When to Get Pregnant After Breast Cancer

When to Get Pregnant After Breast Cancer

After treatment for breast cancer, it is advised that the woman wait about 2 years before initiating attempts to conceive. However, the longer you wait, the lower the chances of cancer returns, making it safer for you and the baby.

Although this is a weighted medical recommendation, there are reports of women who became pregnant in less time and did not present changes. But, it is important to clarify that the treatment for breast cancer alters estrogen levels, favoring the reappearance of cancer and so the longer you wait to get pregnant, the lower the risk can be.

Why can cancer treatment make pregnancy difficult?

The aggressive treatment against breast cancer, performed with radiotherapy and chemotherapy, can destroy eggs or induce an early menopause, which can make pregnancy difficult and even make the woman infertile.

However, there are many cases of women who have been able to conceive normally after the treatment of breast cancer. Thus, women are always advised to discuss their risk of relapse with their oncologist, and in some cases, counseling can help women with complex issues and uncertainties about postnatal motherhood.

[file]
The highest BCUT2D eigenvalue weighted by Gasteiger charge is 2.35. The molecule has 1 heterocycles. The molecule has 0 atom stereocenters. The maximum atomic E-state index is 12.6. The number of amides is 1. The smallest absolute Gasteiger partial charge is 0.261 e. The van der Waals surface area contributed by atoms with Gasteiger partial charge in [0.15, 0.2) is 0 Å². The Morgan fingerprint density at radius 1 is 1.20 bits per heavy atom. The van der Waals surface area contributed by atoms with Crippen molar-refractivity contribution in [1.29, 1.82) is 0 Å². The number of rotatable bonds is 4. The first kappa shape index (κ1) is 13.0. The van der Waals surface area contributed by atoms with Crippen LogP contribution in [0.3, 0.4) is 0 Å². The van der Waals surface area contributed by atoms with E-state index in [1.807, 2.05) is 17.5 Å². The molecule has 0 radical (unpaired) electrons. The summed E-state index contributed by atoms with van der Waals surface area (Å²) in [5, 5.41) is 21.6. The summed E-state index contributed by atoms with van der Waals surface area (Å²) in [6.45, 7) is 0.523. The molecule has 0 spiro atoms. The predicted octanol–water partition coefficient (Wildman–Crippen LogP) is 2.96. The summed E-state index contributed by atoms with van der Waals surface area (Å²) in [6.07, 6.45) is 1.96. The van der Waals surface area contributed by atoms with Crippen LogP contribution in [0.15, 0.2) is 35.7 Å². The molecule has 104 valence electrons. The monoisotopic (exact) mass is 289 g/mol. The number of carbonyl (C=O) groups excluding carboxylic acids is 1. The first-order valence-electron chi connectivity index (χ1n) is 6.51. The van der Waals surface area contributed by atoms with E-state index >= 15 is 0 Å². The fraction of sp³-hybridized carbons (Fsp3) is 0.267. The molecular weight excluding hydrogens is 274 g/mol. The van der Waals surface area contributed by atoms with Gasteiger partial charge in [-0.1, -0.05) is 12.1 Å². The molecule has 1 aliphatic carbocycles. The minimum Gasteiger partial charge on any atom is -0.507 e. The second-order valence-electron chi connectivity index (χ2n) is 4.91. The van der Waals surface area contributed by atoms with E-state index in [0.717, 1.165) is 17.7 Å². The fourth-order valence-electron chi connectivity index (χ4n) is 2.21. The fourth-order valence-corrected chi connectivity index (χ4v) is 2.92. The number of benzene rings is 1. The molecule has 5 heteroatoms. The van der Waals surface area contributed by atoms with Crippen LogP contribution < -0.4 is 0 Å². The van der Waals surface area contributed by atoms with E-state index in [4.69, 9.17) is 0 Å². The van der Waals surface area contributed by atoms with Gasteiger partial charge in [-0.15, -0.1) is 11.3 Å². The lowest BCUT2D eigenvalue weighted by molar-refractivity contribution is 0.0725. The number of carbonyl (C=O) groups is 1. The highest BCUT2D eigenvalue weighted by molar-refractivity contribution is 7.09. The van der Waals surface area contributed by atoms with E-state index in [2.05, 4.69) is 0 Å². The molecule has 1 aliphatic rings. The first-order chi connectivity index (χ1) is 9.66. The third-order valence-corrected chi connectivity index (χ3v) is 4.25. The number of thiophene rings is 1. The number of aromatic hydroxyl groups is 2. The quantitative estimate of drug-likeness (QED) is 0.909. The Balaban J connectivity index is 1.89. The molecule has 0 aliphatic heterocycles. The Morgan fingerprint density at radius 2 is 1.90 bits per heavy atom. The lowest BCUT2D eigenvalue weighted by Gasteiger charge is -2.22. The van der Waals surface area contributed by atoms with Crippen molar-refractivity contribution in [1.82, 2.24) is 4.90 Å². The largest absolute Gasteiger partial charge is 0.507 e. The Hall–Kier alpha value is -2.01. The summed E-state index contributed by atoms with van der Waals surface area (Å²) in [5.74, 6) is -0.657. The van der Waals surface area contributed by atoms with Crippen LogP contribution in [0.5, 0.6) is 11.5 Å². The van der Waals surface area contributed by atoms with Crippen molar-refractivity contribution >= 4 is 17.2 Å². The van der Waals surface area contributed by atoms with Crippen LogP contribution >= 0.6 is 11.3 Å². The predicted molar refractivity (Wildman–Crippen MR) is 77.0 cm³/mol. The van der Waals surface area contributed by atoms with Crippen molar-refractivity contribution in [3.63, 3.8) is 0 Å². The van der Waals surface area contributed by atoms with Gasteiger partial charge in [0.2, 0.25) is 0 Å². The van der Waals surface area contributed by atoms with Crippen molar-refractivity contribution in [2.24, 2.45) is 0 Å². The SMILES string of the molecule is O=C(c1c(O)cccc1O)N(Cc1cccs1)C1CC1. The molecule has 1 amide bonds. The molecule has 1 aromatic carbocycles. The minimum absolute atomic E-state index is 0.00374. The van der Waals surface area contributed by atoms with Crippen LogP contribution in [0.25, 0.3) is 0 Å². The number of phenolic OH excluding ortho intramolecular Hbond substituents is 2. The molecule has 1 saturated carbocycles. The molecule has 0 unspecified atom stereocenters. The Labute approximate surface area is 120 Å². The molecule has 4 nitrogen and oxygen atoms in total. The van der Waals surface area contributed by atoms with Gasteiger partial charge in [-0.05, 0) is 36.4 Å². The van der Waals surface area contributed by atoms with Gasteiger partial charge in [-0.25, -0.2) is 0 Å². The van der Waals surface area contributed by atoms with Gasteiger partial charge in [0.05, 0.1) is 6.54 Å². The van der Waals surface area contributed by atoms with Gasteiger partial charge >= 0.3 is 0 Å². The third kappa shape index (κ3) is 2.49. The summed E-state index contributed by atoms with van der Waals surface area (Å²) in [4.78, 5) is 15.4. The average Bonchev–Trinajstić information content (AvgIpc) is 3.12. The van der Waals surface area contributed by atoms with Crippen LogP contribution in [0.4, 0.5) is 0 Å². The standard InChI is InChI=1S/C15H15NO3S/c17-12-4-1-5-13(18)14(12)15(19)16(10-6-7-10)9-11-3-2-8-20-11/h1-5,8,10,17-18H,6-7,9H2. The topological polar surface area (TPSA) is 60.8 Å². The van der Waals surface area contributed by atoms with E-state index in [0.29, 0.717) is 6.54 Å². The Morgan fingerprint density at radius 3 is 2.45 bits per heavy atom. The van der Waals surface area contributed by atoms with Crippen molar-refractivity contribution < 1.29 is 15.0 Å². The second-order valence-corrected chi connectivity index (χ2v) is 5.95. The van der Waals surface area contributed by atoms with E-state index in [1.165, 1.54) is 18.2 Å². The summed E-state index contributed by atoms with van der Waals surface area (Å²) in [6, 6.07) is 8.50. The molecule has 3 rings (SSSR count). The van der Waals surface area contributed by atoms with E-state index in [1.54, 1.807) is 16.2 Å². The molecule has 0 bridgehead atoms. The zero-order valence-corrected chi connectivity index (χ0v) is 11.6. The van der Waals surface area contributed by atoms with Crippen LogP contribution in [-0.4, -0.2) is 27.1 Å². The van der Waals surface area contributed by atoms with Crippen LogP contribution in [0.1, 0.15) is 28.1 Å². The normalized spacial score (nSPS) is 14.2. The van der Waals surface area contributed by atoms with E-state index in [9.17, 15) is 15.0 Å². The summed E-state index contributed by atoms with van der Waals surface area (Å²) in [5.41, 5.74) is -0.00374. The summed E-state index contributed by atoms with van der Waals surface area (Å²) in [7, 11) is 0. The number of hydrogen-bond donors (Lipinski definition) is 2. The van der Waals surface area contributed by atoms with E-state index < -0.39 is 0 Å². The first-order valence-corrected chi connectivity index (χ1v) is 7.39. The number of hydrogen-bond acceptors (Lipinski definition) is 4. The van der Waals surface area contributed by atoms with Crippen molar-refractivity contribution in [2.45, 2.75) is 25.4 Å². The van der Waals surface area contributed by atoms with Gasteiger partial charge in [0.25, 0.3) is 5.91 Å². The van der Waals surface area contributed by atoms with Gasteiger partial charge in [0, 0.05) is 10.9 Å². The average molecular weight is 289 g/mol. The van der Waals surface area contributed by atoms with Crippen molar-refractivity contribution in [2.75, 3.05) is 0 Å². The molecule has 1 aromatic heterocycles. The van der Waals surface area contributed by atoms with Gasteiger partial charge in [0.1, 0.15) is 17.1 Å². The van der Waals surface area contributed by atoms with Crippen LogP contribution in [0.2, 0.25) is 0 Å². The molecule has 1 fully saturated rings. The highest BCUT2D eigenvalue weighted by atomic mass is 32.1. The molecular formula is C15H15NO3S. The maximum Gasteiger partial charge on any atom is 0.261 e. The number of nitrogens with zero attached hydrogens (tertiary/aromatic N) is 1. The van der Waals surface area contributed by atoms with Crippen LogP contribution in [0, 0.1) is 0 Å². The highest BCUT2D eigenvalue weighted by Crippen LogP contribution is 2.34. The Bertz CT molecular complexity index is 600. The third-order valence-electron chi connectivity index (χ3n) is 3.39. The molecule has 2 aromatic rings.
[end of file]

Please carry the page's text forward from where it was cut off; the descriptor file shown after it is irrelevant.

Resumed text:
When to Get Pregnant After Breast Cancer

How to improve the chances of getting pregnant?

Since it is not possible to predict whether the woman will be able to conceive, it is advised that young women who wish to have children but who have been diagnosed with breast cancer should withdraw some eggs to freeze, so that in the future they can use the technique of in vitro fertilization if they can not conceive naturally in 1 year of attempts.

Is breastfeeding possible after breast cancer?

Women who have been treated for breast cancer, and have not had to withdraw the breast, can breastfeed without restrictions, because there are no cancer cells that can be transmitted or that affect the health of the baby. However, radiotherapy, in some cases, can damage the cells that produce milk, making breastfeeding difficult.

Women who have had breast cancer in only one breast can also breastfeed normally with a healthy breast. If it is necessary to continue taking cancer drugs, the oncologist can tell you whether or not it is possible to breastfeed, because some medicines can pass into breast milk and breast-feeding is contraindicated.

Can the baby have cancer?

Cancer has a familial involvement and, therefore, children are at a higher risk of developing the same type of cancer, however, this risk is not increased by the breastfeeding process.